Lord Raj Loomba, the chairman of Lord Loomba Foundation which campaign for the rights of widows across the world, said the Indian government should create a commission for widows to provide financial and security assistance to 48 million widows living in India….reports Asian Lite News
In an exclusive interview with Asian Lite, Lord Loomba said “the UN established 8th March as International Women Day and 23rd June as International Widows Day. Therefore, it is quite logical for India to have a Commission for Women and a commission for widows side by side. He is also seeking special quota for widows in government services and educational institutes.
Lord Loomba has recently launched a project to help 5,000 widows at Vrindavan, Varanasi, the constituency of Prime Minister Narendra Modi in Uttar Pradesh.
“About 39,000 widows are living at Vrindavan in Varansi,” said Lord Loomba. “For extending financial and security help to these people, there must be a proper system to deliver services. A commission for widows is an ideal forum to shelter and protect widows in India.”
“I would like the Government of India to earmark a special quote for jobs same as they have done for Minorities and Dalits,” Lord Loomba added. “The Indian government should tackle the plight of widows at the state level through Panchayat Raj. Widows suffer mostly in rural areas which is 70% part of India.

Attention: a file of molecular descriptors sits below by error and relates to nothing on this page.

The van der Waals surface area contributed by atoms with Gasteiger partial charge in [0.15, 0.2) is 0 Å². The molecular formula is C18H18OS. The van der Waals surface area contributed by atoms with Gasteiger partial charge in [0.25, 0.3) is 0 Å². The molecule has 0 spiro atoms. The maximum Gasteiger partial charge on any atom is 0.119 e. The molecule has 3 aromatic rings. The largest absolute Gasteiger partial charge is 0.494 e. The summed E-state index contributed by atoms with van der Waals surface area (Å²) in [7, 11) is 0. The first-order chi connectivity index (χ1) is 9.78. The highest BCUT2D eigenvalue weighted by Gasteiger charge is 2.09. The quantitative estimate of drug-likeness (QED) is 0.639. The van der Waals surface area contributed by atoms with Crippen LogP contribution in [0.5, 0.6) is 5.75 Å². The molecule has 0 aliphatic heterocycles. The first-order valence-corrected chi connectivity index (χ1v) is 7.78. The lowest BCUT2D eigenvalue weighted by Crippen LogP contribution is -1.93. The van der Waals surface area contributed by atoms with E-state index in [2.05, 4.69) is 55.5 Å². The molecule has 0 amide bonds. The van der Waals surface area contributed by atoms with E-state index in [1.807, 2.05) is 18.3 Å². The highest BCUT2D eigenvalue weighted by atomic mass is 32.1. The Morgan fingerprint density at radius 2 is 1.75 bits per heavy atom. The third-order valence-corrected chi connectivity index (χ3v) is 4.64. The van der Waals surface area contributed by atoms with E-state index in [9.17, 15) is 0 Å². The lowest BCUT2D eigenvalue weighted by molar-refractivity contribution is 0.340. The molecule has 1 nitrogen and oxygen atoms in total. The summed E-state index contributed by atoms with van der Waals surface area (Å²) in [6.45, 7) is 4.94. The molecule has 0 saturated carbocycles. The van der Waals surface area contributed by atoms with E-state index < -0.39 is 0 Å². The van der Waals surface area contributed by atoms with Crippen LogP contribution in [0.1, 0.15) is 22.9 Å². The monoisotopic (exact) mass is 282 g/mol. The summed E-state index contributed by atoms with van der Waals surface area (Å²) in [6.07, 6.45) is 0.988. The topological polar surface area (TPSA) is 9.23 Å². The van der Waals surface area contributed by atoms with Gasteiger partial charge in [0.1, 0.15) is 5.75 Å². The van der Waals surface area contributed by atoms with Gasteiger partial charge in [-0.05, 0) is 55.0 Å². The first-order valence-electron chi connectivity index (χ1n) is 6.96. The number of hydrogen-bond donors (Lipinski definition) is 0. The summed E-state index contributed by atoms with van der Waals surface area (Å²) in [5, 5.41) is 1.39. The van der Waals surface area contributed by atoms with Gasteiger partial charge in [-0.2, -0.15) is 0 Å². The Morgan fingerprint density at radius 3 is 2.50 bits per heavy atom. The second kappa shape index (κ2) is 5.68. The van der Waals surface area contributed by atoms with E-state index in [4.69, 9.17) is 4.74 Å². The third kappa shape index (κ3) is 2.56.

“In rural area, widows are abused physically, psychologically, emotionally and even sexually. In fact they are slaves in their own homes. They are uneducated and poor. They do not know who to turn to. Therefore, if there was a special person dedicated to listen and address widows complaints it will help them enormously. In addition it will be a deterrent to people who abuse widows.”
Mrs Cherie Blair QC, wife of former prime minister Tony Blair, is the president of the foundation.
The Loomba Foundation is engaged in educating children of poor widows and empowering impoverished widows by providing them with vocational skills training in tailoring, computers, hair and beauty care and hospitality sector. The Foundation is providing a scholarship of Rs 500 per month per child of widows. The foundation has educated over 10.000 children and supported over 60,000 family members in 29 states in India.
Lord Loomba is also seeking the help of UN to alleviate the grievances of millions of widows spread across the world. He will submit a major research study to UN Secretary General Ban Ki-Moon in New York on discrimination and prejudice against widows worldwide.
“To date we have empowered more than 10,000 impoverished widows under the age of 50 who receive professional training in tailoring for two months and upon completion of the training they are donated a foot operated sewing machine of good quality,” said Lord Loomba . “The overall cost comes to around six thousand for training and the machine. The impact of this project is 10 fold. Therefore, the empowerment project will benefit over 100,000 people.”